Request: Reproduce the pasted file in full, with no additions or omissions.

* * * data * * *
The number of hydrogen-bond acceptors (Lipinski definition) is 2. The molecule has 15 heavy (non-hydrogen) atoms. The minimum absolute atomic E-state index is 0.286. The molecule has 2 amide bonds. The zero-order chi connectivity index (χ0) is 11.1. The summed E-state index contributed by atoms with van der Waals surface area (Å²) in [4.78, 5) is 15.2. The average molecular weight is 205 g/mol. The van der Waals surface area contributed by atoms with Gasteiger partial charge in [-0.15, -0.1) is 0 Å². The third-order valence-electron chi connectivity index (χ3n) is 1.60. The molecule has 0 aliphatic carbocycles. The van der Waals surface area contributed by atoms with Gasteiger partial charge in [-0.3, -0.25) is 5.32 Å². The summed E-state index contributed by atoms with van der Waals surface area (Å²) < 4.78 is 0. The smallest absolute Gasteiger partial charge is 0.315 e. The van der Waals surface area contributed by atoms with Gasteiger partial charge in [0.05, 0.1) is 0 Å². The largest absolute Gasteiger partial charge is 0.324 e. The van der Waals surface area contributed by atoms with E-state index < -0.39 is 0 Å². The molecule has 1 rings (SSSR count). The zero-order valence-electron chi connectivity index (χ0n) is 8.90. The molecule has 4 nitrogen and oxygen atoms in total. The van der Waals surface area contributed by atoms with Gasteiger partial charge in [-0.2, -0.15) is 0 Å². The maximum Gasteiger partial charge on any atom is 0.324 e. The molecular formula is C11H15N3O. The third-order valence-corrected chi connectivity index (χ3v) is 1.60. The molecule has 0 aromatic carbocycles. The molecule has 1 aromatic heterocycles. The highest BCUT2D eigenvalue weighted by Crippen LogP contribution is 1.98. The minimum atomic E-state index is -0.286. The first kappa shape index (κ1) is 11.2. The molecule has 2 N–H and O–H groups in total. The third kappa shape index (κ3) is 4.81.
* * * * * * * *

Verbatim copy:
The number of hydrogen-bond acceptors (Lipinski definition) is 2. The molecule has 15 heavy (non-hydrogen) atoms. The minimum absolute atomic E-state index is 0.286. The molecule has 2 amide bonds. The zero-order chi connectivity index (χ0) is 11.1. The summed E-state index contributed by atoms with van der Waals surface area (Å²) in [4.78, 5) is 15.2. The average molecular weight is 205 g/mol. The van der Waals surface area contributed by atoms with Gasteiger partial charge in [-0.15, -0.1) is 0 Å². The third-order valence-electron chi connectivity index (χ3n) is 1.60. The molecule has 0 aliphatic carbocycles. The van der Waals surface area contributed by atoms with Gasteiger partial charge in [-0.3, -0.25) is 5.32 Å². The summed E-state index contributed by atoms with van der Waals surface area (Å²) < 4.78 is 0. The smallest absolute Gasteiger partial charge is 0.315 e. The van der Waals surface area contributed by atoms with Gasteiger partial charge in [0.05, 0.1) is 0 Å². The largest absolute Gasteiger partial charge is 0.324 e. The van der Waals surface area contributed by atoms with E-state index < -0.39 is 0 Å². The molecule has 1 rings (SSSR count). The zero-order valence-electron chi connectivity index (χ0n) is 8.90. The molecule has 4 nitrogen and oxygen atoms in total. The van der Waals surface area contributed by atoms with Gasteiger partial charge in [-0.2, -0.15) is 0 Å². The maximum Gasteiger partial charge on any atom is 0.324 e. The molecular formula is C11H15N3O. The third-order valence-corrected chi connectivity index (χ3v) is 1.60. The molecule has 0 aromatic carbocycles. The molecule has 1 aromatic heterocycles. The highest BCUT2D eigenvalue weighted by Crippen LogP contribution is 1.98. The minimum atomic E-state index is -0.286. The first kappa shape index (κ1) is 11.2. The molecule has 2 N–H and O–H groups in total. The third kappa shape index (κ3) is 4.81.